It added: “There would also be a perceived risk by some participants of being exposed to online bullying or ridicule if their appearance was uploaded. This could easily lead to a reluctance to appear at all as it is not clear how their protection could be guaranteed by the court. Equally, we are very concerned that persons may be present during video hearings of which the Judge is unaware, and who are able to prompt the witness (or suggest to the witness what he or she should be saying).”
The district judges said “maintaining the majesty of the court is important” and that “very many” cases could not be dealt with by phone or video for this reason.
Judges also highlighted the impact of cuts on the training available to judges — an issue intensified by introducing more technology that risked jeopardising the quality of decisions.
They said: “Austerity has caused a significant cut back in the quantity of judicial training which can only have an adverse impact on the quality of judicial decision making as well as increasing the stress levels of judicial office holders who may feel inadequately prepared to deal with the breadth of the jurisdiction they face.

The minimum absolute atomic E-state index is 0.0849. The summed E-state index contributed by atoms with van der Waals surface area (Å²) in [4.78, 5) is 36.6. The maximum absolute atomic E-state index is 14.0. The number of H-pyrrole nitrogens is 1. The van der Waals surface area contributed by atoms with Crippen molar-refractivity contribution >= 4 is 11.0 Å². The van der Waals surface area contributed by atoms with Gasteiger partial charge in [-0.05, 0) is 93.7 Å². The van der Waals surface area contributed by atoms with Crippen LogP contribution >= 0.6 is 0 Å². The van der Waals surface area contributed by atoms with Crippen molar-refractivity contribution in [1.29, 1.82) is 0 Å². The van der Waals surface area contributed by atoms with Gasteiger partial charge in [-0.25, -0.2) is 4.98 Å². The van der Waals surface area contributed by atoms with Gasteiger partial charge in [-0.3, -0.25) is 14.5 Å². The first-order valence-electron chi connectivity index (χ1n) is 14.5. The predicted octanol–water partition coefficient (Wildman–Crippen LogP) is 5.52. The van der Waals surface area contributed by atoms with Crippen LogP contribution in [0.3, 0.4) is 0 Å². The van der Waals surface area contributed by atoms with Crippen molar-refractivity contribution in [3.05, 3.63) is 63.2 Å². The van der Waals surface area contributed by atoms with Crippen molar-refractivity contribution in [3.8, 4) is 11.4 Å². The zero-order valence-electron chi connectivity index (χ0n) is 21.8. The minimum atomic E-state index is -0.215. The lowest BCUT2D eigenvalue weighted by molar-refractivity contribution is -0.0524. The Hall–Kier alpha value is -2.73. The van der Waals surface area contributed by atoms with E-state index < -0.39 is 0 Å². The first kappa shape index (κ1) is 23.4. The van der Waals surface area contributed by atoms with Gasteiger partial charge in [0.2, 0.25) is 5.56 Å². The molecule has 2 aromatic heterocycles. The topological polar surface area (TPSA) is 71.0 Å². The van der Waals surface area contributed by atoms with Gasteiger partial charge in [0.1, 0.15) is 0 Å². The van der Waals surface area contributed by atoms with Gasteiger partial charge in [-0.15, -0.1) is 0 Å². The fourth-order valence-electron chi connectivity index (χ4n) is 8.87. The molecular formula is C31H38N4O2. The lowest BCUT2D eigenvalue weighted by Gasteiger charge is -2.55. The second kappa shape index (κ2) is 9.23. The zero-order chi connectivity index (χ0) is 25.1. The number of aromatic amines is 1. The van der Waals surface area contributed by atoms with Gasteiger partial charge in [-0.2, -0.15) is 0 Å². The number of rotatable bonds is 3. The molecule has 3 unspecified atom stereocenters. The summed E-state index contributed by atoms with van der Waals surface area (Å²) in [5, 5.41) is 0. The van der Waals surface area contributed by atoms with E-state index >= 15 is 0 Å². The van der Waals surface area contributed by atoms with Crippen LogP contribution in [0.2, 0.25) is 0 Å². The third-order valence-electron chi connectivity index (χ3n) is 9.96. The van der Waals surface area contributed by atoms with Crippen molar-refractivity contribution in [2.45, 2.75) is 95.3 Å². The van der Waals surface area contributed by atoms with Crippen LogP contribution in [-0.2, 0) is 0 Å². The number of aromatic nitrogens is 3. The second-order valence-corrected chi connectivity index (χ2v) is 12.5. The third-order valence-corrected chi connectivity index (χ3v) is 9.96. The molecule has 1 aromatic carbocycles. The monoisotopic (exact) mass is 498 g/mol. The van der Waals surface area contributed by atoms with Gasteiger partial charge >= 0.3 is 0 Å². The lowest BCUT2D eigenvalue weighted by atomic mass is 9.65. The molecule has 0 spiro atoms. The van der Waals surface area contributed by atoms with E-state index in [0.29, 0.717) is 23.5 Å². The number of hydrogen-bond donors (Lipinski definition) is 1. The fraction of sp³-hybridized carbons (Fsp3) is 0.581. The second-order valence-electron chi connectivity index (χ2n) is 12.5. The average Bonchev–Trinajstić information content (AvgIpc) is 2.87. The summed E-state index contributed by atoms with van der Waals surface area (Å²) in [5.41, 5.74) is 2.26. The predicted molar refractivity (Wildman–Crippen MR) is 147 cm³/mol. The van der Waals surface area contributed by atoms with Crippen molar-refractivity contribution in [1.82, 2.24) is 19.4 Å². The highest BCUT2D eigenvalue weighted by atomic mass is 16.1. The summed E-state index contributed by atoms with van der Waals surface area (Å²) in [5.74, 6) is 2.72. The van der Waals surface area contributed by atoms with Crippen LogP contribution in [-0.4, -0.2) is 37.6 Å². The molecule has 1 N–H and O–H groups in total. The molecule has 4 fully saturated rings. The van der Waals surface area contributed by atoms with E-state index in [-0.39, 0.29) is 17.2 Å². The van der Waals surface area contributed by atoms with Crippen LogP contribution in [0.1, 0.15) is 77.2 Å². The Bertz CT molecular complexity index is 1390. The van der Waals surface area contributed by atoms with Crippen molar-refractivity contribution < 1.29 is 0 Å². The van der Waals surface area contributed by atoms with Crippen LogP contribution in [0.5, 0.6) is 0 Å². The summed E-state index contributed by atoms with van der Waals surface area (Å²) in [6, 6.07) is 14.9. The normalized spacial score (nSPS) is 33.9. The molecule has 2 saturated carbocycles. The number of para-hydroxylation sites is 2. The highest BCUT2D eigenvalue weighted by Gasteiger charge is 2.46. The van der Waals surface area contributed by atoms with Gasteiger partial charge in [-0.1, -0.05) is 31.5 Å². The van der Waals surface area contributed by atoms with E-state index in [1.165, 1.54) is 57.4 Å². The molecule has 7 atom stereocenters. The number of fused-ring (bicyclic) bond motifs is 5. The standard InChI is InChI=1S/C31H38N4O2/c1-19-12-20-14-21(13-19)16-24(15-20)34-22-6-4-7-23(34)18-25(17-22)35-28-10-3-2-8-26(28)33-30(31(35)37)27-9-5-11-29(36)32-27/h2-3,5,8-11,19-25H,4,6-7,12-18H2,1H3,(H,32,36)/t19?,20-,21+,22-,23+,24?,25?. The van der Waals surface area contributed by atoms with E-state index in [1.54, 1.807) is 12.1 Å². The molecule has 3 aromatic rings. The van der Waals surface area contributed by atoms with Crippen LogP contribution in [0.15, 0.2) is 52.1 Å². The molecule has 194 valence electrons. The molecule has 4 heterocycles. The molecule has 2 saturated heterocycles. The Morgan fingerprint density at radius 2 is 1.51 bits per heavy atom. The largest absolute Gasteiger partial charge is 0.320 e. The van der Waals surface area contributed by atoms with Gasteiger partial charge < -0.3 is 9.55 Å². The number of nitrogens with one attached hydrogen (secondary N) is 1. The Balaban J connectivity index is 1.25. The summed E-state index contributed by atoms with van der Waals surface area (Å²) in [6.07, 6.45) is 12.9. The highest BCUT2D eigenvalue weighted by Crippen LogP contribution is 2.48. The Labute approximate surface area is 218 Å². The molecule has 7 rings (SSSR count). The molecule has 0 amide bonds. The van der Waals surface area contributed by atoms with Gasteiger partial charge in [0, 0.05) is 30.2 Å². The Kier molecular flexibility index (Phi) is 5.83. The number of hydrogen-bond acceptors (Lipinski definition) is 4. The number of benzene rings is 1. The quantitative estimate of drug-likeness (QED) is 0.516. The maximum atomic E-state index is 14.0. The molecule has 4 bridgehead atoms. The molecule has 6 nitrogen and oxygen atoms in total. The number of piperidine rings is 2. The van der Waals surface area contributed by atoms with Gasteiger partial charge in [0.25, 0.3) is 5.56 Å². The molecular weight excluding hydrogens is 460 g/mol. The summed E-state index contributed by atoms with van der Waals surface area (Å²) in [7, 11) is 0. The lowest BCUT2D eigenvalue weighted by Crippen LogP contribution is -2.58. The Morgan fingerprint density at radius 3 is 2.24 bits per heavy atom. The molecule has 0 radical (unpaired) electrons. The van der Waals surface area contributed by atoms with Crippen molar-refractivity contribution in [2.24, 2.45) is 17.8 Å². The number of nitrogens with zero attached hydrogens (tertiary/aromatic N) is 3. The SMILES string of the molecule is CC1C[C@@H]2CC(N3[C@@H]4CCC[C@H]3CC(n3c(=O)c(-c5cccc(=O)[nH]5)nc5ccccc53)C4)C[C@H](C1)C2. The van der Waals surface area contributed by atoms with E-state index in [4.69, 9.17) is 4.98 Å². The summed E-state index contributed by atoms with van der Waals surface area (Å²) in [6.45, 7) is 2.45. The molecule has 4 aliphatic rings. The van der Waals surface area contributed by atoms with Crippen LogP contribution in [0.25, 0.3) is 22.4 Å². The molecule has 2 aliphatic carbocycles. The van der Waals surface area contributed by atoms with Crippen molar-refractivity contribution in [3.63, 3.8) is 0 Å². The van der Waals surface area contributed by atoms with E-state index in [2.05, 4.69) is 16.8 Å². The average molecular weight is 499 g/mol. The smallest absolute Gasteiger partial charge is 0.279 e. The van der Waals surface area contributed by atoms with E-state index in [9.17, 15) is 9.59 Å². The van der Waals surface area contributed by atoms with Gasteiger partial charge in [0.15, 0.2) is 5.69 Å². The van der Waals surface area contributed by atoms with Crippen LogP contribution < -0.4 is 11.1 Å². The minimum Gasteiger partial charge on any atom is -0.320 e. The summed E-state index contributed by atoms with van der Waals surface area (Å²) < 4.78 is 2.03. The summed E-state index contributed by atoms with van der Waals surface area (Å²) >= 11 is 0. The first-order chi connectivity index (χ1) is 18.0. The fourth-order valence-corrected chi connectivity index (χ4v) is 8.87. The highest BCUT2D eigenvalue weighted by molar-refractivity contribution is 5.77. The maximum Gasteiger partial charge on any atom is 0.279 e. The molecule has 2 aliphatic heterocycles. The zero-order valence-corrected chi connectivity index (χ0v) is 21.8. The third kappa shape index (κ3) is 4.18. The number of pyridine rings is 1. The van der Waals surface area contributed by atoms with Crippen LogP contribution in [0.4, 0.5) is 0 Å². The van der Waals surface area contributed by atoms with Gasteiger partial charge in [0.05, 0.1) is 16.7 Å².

“This is intensified by the increase in unrepresented parties and corresponding decrease in advocates to assist the court in addressing the relevant issues (and excluding irrelevant and time consuming irrelevancies) which leads to a speedier resolution. There must be a real risk that introduction of new ways of working without adequate training provision and support will lead to intolerable pressures and jeopardise the efficacy of the reform programme as a whole.”
District judges warned that the extra technical support needed for judges and parties “will inevitably be greater than at present and logically there must be a risk that this will cost more, not less, as more staff are needed in these alternative roles. The forecast for the level of overall savings therefore looks vulnerable and the true costs of the programme far higher as has been found by the National Audit Office.”